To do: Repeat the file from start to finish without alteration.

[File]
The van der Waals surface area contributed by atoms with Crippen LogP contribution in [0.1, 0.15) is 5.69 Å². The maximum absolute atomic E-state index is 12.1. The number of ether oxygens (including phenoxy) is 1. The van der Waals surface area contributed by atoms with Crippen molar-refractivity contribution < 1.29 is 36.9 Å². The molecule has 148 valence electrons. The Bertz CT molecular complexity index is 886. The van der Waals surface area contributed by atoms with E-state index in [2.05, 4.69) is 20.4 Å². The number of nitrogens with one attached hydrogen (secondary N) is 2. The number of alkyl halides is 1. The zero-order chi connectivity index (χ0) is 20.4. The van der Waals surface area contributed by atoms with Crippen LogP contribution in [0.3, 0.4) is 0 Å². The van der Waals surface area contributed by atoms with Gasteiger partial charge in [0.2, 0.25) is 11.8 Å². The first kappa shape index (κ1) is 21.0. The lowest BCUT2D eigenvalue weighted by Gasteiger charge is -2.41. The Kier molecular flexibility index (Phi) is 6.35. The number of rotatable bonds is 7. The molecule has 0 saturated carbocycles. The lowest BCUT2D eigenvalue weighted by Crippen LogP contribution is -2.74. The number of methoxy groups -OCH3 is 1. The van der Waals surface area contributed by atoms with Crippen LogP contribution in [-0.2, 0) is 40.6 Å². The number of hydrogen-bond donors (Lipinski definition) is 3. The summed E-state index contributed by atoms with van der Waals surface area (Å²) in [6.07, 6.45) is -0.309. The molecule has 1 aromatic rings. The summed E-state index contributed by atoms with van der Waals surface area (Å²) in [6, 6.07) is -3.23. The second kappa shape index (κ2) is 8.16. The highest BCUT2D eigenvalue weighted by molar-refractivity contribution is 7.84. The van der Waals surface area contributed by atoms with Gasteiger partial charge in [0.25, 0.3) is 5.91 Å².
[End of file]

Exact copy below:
The van der Waals surface area contributed by atoms with Crippen LogP contribution in [0.1, 0.15) is 5.69 Å². The maximum absolute atomic E-state index is 12.1. The number of ether oxygens (including phenoxy) is 1. The van der Waals surface area contributed by atoms with Crippen molar-refractivity contribution < 1.29 is 36.9 Å². The molecule has 148 valence electrons. The Bertz CT molecular complexity index is 886. The van der Waals surface area contributed by atoms with E-state index in [2.05, 4.69) is 20.4 Å². The number of nitrogens with one attached hydrogen (secondary N) is 2. The number of alkyl halides is 1. The zero-order chi connectivity index (χ0) is 20.4. The van der Waals surface area contributed by atoms with Crippen LogP contribution in [0.3, 0.4) is 0 Å². The van der Waals surface area contributed by atoms with Gasteiger partial charge in [0.2, 0.25) is 11.8 Å². The first kappa shape index (κ1) is 21.0. The lowest BCUT2D eigenvalue weighted by Gasteiger charge is -2.41. The Kier molecular flexibility index (Phi) is 6.35. The number of rotatable bonds is 7. The molecule has 0 saturated carbocycles. The lowest BCUT2D eigenvalue weighted by Crippen LogP contribution is -2.74. The number of methoxy groups -OCH3 is 1. The van der Waals surface area contributed by atoms with Crippen LogP contribution in [-0.2, 0) is 40.6 Å². The number of hydrogen-bond donors (Lipinski definition) is 3. The summed E-state index contributed by atoms with van der Waals surface area (Å²) in [6.07, 6.45) is -0.309. The molecule has 1 aromatic rings. The summed E-state index contributed by atoms with van der Waals surface area (Å²) in [6, 6.07) is -3.23. The second kappa shape index (κ2) is 8.16. The highest BCUT2D eigenvalue weighted by molar-refractivity contribution is 7.84. The van der Waals surface area contributed by atoms with Gasteiger partial charge in [0.25, 0.3) is 5.91 Å².